A new Trevelyon project – and a special offer!

Any of you who have been reading my blog for a long time will know that I love the designs of a man named Thomas Trevelyon. He compiled what’s called his Miscellany  in 1608.  His miscellany contains handwritten notes and drawings (many hand-colored) on historical, religious, social and practical topics. If you want more information, go to this link to see digital images of the pages of his book.

Years ago I wrote to the Folger Library asking permission to use one of the designs to create my Trevelyon’s Cap. They gave me permission to use it for myself and for teaching. Now I’m going to be using another design, which I’ve modified, to make a miniature letter case.

Letter cases were prevalent during 17th, 18th and 19th centuries. One of the largest online collections to study is at the Cooper Hewitt Museum in New York City. Below is a photo of one with colours I particularly like: rusty reds, greens, deep teal with ivory and gold. I haven’t decided which colour of silk I’ll use as the embroidery fabric. I have decided I’ll have a bit of goldwork on the case.

Letter case from the collection of the Cooper Hewitt Museum.

The Tassen Museum in Amsterdam also has a collection of letter cases. Here is an explanation of how they were used from the web site of the Tassen Museum, Amsterdam. “From the 17th century, letter cases were used for keeping valued (love) letters, securities and bills of exchange. These letter cases showed great variation: materials such as leather, silk, glass beads and straw were used and many were embroidered with silk or metal thread and decorated with petals and foil. Letter cases were often presented as gifts at engagements and weddings or as keepsakes. The imagery and patterns on letter cases often referred to love and constancy: cupids, flaming hearts, Venus – the goddess of love – and anchors.”

I think mine will contain a love letter…certainly not a bill of exchange!


Above is a photograph of the printed pattern from Trevelyon’s book. I’ve reduced it in size so the size of the letter case is in proportion to the size of the cap. Most caps were between 25 and 28 cm wide according to measurement I’ve found on multiple museum sites. Most letter cases are between 13.5 and 19 cm in width. The letter case is roughly 75% as wide at the caps.

Letter case from the collection of the Cooper Hewitt Museum.

The colours on the case, above, also appeal to me, although they are lighter in tone than the first one I showed you. And then there’s my favourite and it comes from the Bayerische Museum in Munich.

These colours are not dissimilar to the ones used in the cap and, if I wanted to display the two objects side by side, this colour combination would look very pretty with the cap.

These are the kinds of decision I love to ponder! And any suggestions you have I will gladly listen to!

Now, for something completely different…

If you read other embroidery or needlework blogs, you’ll have undoubtedly heard about a give-away that Mark Harris of Mythic Crafts is running this weekend. I would be remiss if I didn’t share it here to support this relatively new and already highly valued member of the greater embroidery community.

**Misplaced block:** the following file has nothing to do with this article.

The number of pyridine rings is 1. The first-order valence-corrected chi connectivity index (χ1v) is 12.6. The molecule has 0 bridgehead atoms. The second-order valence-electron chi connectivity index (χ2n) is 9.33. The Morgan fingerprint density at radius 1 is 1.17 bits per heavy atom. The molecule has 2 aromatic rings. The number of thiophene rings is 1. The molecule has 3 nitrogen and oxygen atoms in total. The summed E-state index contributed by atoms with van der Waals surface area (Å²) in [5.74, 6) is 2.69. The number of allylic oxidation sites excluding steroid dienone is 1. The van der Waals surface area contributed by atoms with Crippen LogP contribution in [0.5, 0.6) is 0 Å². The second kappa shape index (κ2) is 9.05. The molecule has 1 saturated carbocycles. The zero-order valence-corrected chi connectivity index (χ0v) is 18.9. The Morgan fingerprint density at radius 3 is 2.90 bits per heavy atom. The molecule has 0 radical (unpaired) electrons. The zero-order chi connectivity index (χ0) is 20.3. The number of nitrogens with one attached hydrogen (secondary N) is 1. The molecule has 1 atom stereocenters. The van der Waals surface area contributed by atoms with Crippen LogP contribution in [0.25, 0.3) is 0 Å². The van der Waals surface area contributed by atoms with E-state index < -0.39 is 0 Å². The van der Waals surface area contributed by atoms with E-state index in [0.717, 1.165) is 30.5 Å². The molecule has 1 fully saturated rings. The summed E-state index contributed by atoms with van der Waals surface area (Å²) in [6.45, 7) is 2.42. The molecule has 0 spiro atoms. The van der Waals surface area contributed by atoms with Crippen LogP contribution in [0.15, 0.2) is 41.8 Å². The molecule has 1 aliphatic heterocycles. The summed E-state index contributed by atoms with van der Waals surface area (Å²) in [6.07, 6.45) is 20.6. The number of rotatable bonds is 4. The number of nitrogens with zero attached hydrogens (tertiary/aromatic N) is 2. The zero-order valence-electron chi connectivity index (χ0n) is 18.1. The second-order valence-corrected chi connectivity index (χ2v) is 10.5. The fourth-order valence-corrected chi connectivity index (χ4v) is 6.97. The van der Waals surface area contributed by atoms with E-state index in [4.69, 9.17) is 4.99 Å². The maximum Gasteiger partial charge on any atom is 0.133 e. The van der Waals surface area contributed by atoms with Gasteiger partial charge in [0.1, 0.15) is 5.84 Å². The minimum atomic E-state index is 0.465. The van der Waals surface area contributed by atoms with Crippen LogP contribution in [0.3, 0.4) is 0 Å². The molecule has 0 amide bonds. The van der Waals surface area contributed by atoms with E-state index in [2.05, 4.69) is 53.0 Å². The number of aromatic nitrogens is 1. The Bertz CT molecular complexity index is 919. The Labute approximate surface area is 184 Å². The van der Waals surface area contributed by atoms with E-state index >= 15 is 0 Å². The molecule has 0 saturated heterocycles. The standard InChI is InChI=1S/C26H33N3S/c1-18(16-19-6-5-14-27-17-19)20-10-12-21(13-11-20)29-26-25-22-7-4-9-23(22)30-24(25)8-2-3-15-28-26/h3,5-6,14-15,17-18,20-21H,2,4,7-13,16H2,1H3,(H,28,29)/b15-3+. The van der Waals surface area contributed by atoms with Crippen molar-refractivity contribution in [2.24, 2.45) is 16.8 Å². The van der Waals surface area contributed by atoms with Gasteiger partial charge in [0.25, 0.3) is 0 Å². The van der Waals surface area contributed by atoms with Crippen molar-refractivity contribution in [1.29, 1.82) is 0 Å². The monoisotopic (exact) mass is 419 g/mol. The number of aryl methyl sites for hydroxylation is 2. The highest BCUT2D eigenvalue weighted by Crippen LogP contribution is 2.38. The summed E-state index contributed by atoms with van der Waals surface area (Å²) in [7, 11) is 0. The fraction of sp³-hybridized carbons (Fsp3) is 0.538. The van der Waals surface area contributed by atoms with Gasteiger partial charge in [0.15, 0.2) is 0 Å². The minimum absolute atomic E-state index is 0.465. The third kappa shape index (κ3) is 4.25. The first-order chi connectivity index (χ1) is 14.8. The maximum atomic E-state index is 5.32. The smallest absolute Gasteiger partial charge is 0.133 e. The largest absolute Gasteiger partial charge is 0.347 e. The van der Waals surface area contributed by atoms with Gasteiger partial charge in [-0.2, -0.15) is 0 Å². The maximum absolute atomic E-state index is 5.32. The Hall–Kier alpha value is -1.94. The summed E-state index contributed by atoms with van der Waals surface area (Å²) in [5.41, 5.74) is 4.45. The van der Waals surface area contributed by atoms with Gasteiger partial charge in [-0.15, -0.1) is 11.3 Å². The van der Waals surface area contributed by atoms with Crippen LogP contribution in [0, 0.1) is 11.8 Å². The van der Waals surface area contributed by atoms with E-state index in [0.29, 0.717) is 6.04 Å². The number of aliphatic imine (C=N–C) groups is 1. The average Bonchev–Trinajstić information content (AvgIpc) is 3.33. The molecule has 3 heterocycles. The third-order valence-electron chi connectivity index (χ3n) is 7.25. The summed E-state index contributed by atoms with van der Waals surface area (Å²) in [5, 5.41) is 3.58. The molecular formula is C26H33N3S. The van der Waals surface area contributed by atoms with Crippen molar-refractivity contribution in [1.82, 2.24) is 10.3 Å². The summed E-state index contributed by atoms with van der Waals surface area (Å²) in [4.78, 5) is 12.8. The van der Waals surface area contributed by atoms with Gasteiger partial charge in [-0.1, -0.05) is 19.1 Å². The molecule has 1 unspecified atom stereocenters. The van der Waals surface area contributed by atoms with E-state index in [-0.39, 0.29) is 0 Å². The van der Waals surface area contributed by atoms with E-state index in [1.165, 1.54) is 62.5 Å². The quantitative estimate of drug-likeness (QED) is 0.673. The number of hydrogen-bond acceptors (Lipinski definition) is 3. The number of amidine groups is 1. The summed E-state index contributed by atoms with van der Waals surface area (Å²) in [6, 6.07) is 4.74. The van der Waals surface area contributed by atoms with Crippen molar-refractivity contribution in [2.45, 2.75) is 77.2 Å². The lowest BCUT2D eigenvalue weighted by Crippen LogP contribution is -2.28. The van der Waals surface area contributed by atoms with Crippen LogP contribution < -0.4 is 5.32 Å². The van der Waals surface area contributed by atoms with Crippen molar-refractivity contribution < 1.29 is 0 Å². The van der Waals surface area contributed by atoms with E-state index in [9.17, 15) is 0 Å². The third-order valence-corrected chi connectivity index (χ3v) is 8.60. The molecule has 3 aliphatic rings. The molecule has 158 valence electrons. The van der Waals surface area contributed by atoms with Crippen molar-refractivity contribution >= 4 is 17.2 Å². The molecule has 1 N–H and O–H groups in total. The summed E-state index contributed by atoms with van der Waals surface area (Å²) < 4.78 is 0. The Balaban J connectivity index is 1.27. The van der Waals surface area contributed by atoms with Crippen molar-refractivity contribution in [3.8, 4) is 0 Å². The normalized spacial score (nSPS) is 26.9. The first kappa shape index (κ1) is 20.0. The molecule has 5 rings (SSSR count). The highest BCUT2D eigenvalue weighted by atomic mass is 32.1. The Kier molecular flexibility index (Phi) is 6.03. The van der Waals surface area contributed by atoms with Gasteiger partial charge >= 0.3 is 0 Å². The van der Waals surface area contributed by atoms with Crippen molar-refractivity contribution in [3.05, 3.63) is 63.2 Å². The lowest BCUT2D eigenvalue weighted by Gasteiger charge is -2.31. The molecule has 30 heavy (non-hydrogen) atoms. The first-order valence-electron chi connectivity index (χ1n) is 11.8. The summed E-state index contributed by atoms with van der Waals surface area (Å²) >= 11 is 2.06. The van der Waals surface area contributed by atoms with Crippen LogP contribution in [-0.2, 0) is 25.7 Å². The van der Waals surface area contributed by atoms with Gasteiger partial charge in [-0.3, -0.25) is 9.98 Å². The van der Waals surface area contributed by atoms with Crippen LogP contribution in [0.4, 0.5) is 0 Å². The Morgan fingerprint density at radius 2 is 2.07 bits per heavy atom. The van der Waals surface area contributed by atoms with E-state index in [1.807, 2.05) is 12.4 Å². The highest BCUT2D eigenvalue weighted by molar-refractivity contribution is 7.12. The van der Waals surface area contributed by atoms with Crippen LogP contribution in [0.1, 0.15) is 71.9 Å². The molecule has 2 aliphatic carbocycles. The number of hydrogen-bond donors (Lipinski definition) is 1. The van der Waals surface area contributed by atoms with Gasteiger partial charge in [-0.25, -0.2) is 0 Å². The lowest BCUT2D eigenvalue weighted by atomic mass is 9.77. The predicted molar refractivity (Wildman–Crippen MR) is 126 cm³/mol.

Below is his email to me announcing the give-a-way. And here is a link to his web site where you can look at everything he has on offer.

I’m going to be running a promotion on Friday which your readers might be interested in. I’ve been playing with different strength magnets in my needle minders, and opinions seem to differ greatly from everyone who has tried them, so I’d like to get more data (engineers love data!) Therefore, on Friday the 8th of Sept I’ll be giving everyone who orders (regardless of order value!) 3 free needle minders ($60 value). This will give them a needle minder in each strength, and I’m hoping they’ll let me know which strength they prefer for the style of embroidery they are working on.
This should allow me to offer the different strengths of needle minder on the website along with a chart for which works best for each stitching style (assuming one strength is greatly preferred over others.)
I’m happy for them to request specific needle minder styles in their order comments, otherwise, I’ll just throw in a random selection of the styles I like the most (including unreleased ones!)
If a person hangs around on a page for a bit, they’ll get a popup where they can claim a 10% off coupon for subscribing to my (non spammy) mailing list, or liking my page on facebook. I have no problems with people grabbing the 10% off and the free needle minders at the same time.

4 thoughts on “A new Trevelyon project – and a special offer!

  1. Hi Kathy,

    I’m in total agreement; love the letter case from the Bayerische Museum. I look forward to reading about your development of a replica and am putting my vote in for a letter case class in the future.

    Cheers, Sarah

  2. All the letter cases are beautiful, and I really like your design for one. But . . . the one from the Bayerische Museum is heart breaker. I hope you set that one for all of us to make a replica of that one.

    And, by the way, I tend to keep picking up needle holders searching for the ideal one.

  3. All the letter cases are beautiful and yes please a letter case class would be great…… after the Bayeaux Tapestry class.Gail

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